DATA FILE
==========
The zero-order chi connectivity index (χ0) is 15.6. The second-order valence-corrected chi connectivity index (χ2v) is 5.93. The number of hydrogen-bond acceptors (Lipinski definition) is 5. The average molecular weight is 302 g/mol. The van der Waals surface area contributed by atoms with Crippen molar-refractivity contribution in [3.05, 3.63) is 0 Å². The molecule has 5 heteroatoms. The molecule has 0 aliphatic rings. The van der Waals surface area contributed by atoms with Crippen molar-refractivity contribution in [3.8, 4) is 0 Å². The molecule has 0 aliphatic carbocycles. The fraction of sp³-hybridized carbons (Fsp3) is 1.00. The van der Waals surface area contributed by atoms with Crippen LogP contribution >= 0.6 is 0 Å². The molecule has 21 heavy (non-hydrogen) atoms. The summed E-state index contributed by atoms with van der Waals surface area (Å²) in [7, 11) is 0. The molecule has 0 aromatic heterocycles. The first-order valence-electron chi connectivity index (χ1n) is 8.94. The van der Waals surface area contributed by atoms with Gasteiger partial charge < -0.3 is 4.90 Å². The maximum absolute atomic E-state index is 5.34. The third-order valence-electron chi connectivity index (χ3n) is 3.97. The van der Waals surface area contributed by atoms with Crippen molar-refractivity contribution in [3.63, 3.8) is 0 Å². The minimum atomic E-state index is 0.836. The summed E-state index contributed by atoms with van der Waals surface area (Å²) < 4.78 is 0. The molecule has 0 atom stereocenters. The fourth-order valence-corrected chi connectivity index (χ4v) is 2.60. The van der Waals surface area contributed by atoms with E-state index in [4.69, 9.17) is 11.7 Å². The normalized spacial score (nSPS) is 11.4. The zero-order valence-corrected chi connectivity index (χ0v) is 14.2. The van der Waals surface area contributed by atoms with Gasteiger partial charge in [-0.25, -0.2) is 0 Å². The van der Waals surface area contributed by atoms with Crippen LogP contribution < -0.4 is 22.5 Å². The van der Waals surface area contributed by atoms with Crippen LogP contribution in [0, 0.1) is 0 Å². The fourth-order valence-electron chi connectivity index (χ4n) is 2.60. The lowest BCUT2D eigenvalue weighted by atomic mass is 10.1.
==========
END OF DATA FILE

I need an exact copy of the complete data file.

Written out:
The zero-order chi connectivity index (χ0) is 15.6. The second-order valence-corrected chi connectivity index (χ2v) is 5.93. The number of hydrogen-bond acceptors (Lipinski definition) is 5. The average molecular weight is 302 g/mol. The van der Waals surface area contributed by atoms with Crippen molar-refractivity contribution in [3.05, 3.63) is 0 Å². The molecule has 5 heteroatoms. The molecule has 0 aliphatic rings. The van der Waals surface area contributed by atoms with Crippen molar-refractivity contribution in [3.8, 4) is 0 Å². The molecule has 0 aliphatic carbocycles. The fraction of sp³-hybridized carbons (Fsp3) is 1.00. The van der Waals surface area contributed by atoms with Crippen LogP contribution >= 0.6 is 0 Å². The molecule has 21 heavy (non-hydrogen) atoms. The summed E-state index contributed by atoms with van der Waals surface area (Å²) in [7, 11) is 0. The molecule has 0 aromatic heterocycles. The first-order valence-electron chi connectivity index (χ1n) is 8.94. The van der Waals surface area contributed by atoms with Gasteiger partial charge < -0.3 is 4.90 Å². The maximum absolute atomic E-state index is 5.34. The third-order valence-electron chi connectivity index (χ3n) is 3.97. The van der Waals surface area contributed by atoms with Crippen molar-refractivity contribution in [3.63, 3.8) is 0 Å². The minimum atomic E-state index is 0.836. The summed E-state index contributed by atoms with van der Waals surface area (Å²) < 4.78 is 0. The molecule has 0 atom stereocenters. The fourth-order valence-corrected chi connectivity index (χ4v) is 2.60. The van der Waals surface area contributed by atoms with E-state index in [4.69, 9.17) is 11.7 Å². The normalized spacial score (nSPS) is 11.4. The zero-order valence-corrected chi connectivity index (χ0v) is 14.2. The van der Waals surface area contributed by atoms with Gasteiger partial charge in [-0.25, -0.2) is 0 Å². The van der Waals surface area contributed by atoms with Crippen LogP contribution < -0.4 is 22.5 Å². The van der Waals surface area contributed by atoms with Crippen LogP contribution in [0, 0.1) is 0 Å². The fourth-order valence-electron chi connectivity index (χ4n) is 2.60. The lowest BCUT2D eigenvalue weighted by atomic mass is 10.1.